Over the last few weeks there has been considerable discussion about the upcoming conference of the American Historical Association and the fact that so few presentations (and therefore discussions) will consider issues surrounding digital history (see for example, Dan Cohen and Drew VandeCreek). The possibilities offered by digital history are immense but the pitfalls are many. Maybe historians do not embrace the tools available in the digital era because they are so wary of the problems that could arise?
The poor engagement with technology by historians was brought home to me by Robert B. Townsend. Townsend refuted the assertion of Patricia Cohen in the New York Times that only one of the the 296 sessions at their upcoming conference will explore digital history – there will be seven sessions according to Townsend. He expresses his disappointment at this and makes the pertinent observation that ‘the history profession has always tended to avoid or ignore process discussions’. As he says, the discussion about methodology is usually tucked into papers focussing on particular historical topics rather than being in a paper focussing on methodology alone.
It was the addendum to Townsend’s post that really caught my attention He said, ‘More than half of the sessions (182 out of 296) will be using A/V’. The fact that this statistic is even mentioned is any eye-opener into the attitude of historians towards technology. In what other profession would a statistic such as this even be raised? I have been researching Queensland between 1906 and 1910. In this era A/V was cutting-edge and the prominent advocate of religious instruction in state schools, Rev. D. J. Garland, and other members of the Bible in State Schools League were using ‘magic lantern slides‘. My teachers at school in the 1970s were using A/V regularly. The way most people use Powerpoint is just another form of over-head projection. Using A/V in a conference has been normal for 30 or 40 years.
This debate has caused me to think hard about my own practices and encouraged me to take time out to explore the plethora of possibilitie thrown up in the digital age. How are you using technology in your research?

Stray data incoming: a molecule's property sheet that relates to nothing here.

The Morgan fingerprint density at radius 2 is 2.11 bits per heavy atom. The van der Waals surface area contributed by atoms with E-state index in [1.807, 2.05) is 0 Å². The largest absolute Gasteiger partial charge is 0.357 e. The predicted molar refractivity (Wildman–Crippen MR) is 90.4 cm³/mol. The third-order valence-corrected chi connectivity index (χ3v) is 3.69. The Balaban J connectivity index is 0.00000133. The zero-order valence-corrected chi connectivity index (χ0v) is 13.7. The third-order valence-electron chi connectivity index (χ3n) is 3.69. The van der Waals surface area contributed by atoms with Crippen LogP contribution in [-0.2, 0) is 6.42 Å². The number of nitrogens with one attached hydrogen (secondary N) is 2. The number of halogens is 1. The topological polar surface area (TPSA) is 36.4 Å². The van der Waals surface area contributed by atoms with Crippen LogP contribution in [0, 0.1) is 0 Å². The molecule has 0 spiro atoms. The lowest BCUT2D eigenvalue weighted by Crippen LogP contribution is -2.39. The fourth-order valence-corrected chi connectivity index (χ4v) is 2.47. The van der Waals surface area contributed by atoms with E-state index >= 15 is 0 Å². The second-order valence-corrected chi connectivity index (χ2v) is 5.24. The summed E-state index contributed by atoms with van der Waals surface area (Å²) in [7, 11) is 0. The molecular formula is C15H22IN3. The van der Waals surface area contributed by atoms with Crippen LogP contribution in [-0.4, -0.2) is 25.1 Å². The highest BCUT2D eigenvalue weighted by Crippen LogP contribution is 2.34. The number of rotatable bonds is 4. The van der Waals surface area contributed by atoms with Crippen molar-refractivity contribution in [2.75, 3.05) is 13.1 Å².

- Cohen, Dan, ‘Digital History at the 2011 AHA Meeting‘, 19 Nov. 2010.
- Cohen, Patricia, ‘Digital Keys for Unlocking the Humanities’ Riches‘, The New York Times, 16 Nov. 2010.
- Holley, Rose, ‘Digitisation of Regional Newspapers in 2011‘, forum post on Trove website, 27 Oct. 2010.
- National Library of Australia, ‘Australian Newspapers Digitisation Program‘.
- National Library of Australia, ‘Title Selection – Overview‘, 8 Dec. 2008.
- Takats, Sean (The Quintessence of Ham), ‘Adoption of “New” Media by Historians‘, 28 Oct. 2010.
- Townsend, Robert B., ‘On Sessions, Methods, and the Counting of Beans‘, published on the AHA Today website, 17 Nov. 2010.
- Turnbull, Paul, ‘Historians, Computing and the World-Wide-Web’, Australian Historical Studies, 41(2), June 2010, pp. 131-148. You can find this article in the InformaWorld database on your state library website. Unfortunately the APA-FT database does not publish current year articles.
- VandeCreek, Drew, ‘Digital History at Conferences‘, published on his On Digital History blog, 4 Nov. 2010.
- Photoraj, ‘What are Magic Lantern Slides‘.
Find Out More About Digital History
- Poyntz, Nick, ‘The Future of the Past‘, The Digital History Blog hosted on the History Today website. This is the first of a series of articles about digital history for those who are not familiar with this field. Make sure that you read the subsequent posts that Poyntz has written on the same site.
Added at a later date:
Townsend’s article referred to above is now publicly available on the American Historical Association website. It certainly gives some food for thought.